To readers interested in exploring the broad range of English writing from Korean America, I would recommend, in additional to the writers mentioned above, the following collections: East to America: Korean American Life Stories (1996), a rich collection of Korean American oral histories, and Kŏri: The Beacon Anthology of Korean American Fiction (2001). It would be interesting to compare the histories and narratives that have emerged out of Korean America with the stories of the diasporic people of Japan, China, and Russia. Today there are many Korean migrants in Europe, South America, and Southeast Asia. Their stories are beginning to be told as well. A recent issue of Words without Borders introduced a young writer, Larissa Min, who was born in Brazil, emigrated to the U.S., and now travels the world, photographing and writing about Antartica, the Amazon, and other far-flung places. The Korean diaspora gives us one way to meet new writers who are showing us how to write across not one or two but multiple borders and languages. The original meaning of diaspora, let us recall, is “scattered seeds.” We are today witnessing a rich harvest.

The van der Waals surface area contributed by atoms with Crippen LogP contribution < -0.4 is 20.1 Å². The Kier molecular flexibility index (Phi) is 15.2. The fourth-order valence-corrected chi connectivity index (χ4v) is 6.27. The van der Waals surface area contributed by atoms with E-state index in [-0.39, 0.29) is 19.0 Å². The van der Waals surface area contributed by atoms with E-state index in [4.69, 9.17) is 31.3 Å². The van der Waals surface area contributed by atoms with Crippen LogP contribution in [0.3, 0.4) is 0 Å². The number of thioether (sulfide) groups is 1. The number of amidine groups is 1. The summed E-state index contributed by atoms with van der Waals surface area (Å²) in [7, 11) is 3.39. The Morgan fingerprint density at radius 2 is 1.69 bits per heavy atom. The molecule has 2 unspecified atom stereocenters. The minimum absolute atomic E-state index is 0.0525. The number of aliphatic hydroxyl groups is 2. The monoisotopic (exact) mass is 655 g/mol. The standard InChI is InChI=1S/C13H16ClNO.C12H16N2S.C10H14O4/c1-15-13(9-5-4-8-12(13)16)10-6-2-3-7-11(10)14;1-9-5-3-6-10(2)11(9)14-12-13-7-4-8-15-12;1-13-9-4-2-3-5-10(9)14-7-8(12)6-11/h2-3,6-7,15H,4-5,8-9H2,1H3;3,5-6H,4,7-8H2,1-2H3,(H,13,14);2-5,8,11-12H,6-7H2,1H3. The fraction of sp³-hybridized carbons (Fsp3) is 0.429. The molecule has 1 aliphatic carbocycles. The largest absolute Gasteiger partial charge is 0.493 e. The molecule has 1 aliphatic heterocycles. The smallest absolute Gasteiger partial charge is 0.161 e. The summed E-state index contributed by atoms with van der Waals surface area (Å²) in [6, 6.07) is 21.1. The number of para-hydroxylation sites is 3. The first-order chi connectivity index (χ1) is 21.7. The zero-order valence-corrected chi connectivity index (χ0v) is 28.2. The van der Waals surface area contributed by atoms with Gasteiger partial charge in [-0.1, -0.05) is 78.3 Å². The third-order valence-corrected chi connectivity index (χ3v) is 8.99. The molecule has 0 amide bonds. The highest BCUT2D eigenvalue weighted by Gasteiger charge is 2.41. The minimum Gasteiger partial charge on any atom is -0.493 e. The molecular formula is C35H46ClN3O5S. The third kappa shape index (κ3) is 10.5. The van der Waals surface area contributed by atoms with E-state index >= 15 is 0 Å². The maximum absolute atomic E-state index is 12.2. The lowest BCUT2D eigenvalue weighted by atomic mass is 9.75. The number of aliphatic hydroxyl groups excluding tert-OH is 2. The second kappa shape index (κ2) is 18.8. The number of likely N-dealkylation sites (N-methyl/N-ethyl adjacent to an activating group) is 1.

by Min Eun Kyung
Professor of English Language and Literature
Seoul National University